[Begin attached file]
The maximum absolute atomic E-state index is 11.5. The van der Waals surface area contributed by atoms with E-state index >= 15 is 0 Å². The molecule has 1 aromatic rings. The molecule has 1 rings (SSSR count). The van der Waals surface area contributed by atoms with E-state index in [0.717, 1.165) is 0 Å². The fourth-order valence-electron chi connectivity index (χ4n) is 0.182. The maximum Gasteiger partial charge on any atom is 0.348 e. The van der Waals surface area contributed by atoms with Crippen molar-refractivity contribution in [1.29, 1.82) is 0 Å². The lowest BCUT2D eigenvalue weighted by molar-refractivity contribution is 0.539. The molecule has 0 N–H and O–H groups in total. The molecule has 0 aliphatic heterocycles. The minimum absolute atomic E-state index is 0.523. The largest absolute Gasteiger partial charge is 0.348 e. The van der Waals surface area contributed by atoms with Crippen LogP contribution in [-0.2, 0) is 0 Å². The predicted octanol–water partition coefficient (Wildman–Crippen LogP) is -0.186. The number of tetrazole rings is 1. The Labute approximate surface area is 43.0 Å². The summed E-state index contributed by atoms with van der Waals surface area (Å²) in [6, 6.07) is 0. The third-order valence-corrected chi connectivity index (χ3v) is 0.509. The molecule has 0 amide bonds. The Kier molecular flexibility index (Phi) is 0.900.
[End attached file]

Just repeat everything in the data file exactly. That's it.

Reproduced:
The maximum absolute atomic E-state index is 11.5. The van der Waals surface area contributed by atoms with E-state index >= 15 is 0 Å². The molecule has 1 aromatic rings. The molecule has 1 rings (SSSR count). The van der Waals surface area contributed by atoms with E-state index in [0.717, 1.165) is 0 Å². The fourth-order valence-electron chi connectivity index (χ4n) is 0.182. The maximum Gasteiger partial charge on any atom is 0.348 e. The van der Waals surface area contributed by atoms with Crippen molar-refractivity contribution in [1.29, 1.82) is 0 Å². The lowest BCUT2D eigenvalue weighted by molar-refractivity contribution is 0.539. The molecule has 0 N–H and O–H groups in total. The molecule has 0 aliphatic heterocycles. The minimum absolute atomic E-state index is 0.523. The largest absolute Gasteiger partial charge is 0.348 e. The van der Waals surface area contributed by atoms with Crippen LogP contribution in [-0.2, 0) is 0 Å². The predicted octanol–water partition coefficient (Wildman–Crippen LogP) is -0.186. The number of tetrazole rings is 1. The Labute approximate surface area is 43.0 Å². The summed E-state index contributed by atoms with van der Waals surface area (Å²) in [6, 6.07) is 0. The third-order valence-corrected chi connectivity index (χ3v) is 0.509. The molecule has 0 amide bonds. The Kier molecular flexibility index (Phi) is 0.900.